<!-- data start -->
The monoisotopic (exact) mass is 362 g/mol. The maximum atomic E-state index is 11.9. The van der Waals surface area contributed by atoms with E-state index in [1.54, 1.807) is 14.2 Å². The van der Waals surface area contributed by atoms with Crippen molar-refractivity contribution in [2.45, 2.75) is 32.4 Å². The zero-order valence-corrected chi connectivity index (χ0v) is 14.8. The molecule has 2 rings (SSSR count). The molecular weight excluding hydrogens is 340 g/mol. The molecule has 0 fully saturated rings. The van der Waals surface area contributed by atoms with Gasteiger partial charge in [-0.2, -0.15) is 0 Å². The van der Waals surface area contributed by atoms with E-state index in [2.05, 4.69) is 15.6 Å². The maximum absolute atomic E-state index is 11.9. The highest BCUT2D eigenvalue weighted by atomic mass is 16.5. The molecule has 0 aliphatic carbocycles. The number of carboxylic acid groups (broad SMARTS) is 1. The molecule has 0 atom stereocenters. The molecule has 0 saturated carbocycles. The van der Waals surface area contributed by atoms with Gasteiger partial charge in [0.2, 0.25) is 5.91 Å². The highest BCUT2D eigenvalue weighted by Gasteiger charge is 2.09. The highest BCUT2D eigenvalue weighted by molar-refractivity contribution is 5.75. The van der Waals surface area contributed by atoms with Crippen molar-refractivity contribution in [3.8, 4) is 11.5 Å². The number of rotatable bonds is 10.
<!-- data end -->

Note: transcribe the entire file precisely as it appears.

The monoisotopic (exact) mass is 362 g/mol. The maximum atomic E-state index is 11.9. The van der Waals surface area contributed by atoms with E-state index in [1.54, 1.807) is 14.2 Å². The van der Waals surface area contributed by atoms with Crippen molar-refractivity contribution in [2.45, 2.75) is 32.4 Å². The zero-order valence-corrected chi connectivity index (χ0v) is 14.8. The molecule has 2 rings (SSSR count). The molecular weight excluding hydrogens is 340 g/mol. The molecule has 0 fully saturated rings. The van der Waals surface area contributed by atoms with Gasteiger partial charge in [-0.2, -0.15) is 0 Å². The van der Waals surface area contributed by atoms with E-state index in [2.05, 4.69) is 15.6 Å². The maximum absolute atomic E-state index is 11.9. The highest BCUT2D eigenvalue weighted by atomic mass is 16.5. The molecule has 0 aliphatic carbocycles. The number of carboxylic acid groups (broad SMARTS) is 1. The molecule has 0 atom stereocenters. The molecule has 0 saturated carbocycles. The van der Waals surface area contributed by atoms with Gasteiger partial charge in [0.2, 0.25) is 5.91 Å². The highest BCUT2D eigenvalue weighted by Gasteiger charge is 2.09. The highest BCUT2D eigenvalue weighted by molar-refractivity contribution is 5.75. The van der Waals surface area contributed by atoms with Crippen molar-refractivity contribution in [3.8, 4) is 11.5 Å². The number of rotatable bonds is 10.